Robert Heaton

Software Engineer /
One-track lover / Down a two-way lane

How to get to Silver in Rocket League 1v1s

07 Mar 2019

It’s obvious what you need to do in order to get to Grand Champion at Rocket League 1v1s. Just master aerials, freestyles, ceiling shots, rebounds, plus twenty other skills, and you’ll be there in no time. But what do you need to do in order to get to Silver?

The best way to answer this question is through its opposite. What don’t you need to do in order to get to Silver? I claim that you don’t need to worry about half-flips, fast kickoffs, jumping off the wall, or aerials that take you more than 90cm off the ground. All of these skills would be nice, of course, but you presumably have only a limited amount of time in which to play and practice Rocket League. You want to focus on what will get you better, fastest.

So instead, I claim that at Bronze and Silver you should simply focus on consistently hitting the ball and on scoring open goals. There are a few other basic proficiencies that are worth your time as well, and I’ll go through them below. But when thinking about whether you should try to learn a new skill, first ask yourself whether that skill would really be more valuable than getting 5% better at hitting the ball or scoring open goals.

This guide is not theoretical or half-remembered. I got to Silver a week ago, and I’ll probably be there for a long time. I’m sure there are many other combination of skills and drills that will get you there too, but I’d suggest you start with these.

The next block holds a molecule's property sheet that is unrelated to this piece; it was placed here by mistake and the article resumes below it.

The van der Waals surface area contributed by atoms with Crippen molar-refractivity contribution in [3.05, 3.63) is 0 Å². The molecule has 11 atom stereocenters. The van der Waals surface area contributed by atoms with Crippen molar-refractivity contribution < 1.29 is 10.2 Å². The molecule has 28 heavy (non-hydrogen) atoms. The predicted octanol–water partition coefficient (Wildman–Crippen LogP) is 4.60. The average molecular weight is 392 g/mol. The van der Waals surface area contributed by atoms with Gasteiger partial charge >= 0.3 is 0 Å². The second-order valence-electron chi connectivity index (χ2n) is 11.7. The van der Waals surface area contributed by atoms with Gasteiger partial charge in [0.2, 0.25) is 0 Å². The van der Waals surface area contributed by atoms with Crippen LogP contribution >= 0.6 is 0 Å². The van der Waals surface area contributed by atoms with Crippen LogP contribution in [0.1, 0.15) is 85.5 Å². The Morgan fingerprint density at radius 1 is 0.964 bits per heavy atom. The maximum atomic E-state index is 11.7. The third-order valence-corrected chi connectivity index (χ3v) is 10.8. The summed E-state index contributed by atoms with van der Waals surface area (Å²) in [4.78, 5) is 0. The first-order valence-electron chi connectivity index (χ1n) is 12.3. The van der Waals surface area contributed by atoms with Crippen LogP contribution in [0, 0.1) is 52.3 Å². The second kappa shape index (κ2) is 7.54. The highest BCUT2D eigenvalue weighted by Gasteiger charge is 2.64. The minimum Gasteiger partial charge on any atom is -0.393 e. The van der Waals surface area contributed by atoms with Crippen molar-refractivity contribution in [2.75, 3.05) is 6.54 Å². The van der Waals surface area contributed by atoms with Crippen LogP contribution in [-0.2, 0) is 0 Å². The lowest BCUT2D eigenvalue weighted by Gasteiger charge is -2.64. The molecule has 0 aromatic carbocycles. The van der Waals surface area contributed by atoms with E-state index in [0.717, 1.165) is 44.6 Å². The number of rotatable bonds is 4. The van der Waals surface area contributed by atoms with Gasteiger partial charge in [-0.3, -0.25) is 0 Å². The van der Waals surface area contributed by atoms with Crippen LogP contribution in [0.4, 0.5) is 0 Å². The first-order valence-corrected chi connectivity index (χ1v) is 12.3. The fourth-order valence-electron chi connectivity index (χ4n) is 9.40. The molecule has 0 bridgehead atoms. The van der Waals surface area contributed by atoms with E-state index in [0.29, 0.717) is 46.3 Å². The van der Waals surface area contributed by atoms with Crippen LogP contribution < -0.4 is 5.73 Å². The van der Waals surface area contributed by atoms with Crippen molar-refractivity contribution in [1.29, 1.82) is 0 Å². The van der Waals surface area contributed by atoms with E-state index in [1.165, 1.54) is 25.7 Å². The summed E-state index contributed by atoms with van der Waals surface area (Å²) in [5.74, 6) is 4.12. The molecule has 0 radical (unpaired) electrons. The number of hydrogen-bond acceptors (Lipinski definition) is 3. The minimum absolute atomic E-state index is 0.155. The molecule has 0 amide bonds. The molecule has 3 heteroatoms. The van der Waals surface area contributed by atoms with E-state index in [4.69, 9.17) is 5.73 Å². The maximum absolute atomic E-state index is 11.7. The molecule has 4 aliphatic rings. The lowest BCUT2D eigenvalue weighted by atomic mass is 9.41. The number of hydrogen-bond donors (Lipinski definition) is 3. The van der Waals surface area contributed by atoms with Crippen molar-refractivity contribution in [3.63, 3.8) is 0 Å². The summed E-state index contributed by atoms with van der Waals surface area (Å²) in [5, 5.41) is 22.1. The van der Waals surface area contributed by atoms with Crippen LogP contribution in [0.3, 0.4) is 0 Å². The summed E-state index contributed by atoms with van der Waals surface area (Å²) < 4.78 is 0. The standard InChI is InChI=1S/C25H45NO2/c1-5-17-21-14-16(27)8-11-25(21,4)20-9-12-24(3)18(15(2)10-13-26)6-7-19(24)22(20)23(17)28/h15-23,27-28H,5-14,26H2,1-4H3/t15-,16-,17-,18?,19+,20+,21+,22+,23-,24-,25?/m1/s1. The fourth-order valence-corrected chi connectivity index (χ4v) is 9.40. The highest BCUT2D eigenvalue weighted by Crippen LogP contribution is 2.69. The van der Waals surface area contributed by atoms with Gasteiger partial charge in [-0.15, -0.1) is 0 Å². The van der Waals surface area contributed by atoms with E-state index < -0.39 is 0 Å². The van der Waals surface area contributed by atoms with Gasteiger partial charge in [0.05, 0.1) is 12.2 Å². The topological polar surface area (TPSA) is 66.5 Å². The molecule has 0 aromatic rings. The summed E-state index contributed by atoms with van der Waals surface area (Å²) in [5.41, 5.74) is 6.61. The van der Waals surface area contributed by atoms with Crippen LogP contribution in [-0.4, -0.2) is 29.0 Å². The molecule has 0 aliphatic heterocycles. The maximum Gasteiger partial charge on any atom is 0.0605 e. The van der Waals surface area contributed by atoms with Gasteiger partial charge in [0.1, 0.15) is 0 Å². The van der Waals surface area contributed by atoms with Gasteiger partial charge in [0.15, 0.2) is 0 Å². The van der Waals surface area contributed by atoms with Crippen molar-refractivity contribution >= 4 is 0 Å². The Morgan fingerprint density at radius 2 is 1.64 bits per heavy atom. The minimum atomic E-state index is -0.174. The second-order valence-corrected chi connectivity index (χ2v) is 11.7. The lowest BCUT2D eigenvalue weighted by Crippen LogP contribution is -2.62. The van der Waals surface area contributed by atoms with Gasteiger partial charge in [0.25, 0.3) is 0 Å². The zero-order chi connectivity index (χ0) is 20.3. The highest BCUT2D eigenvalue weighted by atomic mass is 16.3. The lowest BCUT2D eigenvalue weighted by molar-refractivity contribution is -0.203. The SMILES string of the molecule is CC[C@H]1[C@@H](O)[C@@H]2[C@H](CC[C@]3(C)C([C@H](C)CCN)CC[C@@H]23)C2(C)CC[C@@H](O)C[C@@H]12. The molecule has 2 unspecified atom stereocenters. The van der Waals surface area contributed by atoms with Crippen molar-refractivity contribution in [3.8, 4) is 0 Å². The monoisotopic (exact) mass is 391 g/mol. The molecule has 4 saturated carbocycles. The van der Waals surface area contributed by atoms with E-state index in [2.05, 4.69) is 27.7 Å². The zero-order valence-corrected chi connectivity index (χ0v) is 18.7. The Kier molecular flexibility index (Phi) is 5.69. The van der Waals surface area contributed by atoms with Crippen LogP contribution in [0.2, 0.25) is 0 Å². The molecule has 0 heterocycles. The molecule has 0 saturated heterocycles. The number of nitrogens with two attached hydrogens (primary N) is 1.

The 2 Golden Rules

  1. When you try to hit the ball, make sure that you actually hit it at least 95% of the time. It doesn’t matter much if you hit it at the exact right angle, or with absolute maximum power. Just make sure that you consistently hit the ball in the approximate direction that you intended to, and you’ll go a long way.

    The most common reason for completely missing the ball is probably a combination of overboosting and understeering. This is especially likely when you have just started your boost, and get that jolt of extra speed. Give yourself permission to not always try to reach the ball as fast as you possibly can. Slow down a bit, and just focus on making sure that you hit it.

    Practice this in freeplay. Hit the ball around the pitch. Don’t worry too much about where it goes.
  2. When you shoot on an open goal, make sure that you score at least 60% of the time. That 60% figure is made up and perhaps a little conservative. But Rocket League is an extremely difficult and frustrating game, and scoring open goals is not easy. I bet that you miss at least 1 open goal per game, if not many more. Imagine how much better your results would be if you scored even half of those chances.

    Outplaying your opponent and creating your own chances is difficult. Instead, start by focusing on converting the chances that you already get thanks to your opponents’ mistakes and lucky bounces.

    Practice scoring open goals in freeplay.

Basic Mechanics

  1. Get competent at skid turns. Skid turns are very important at all levels. Watch this video and follow its practice tips. Let go of the skid button well before you think you need to.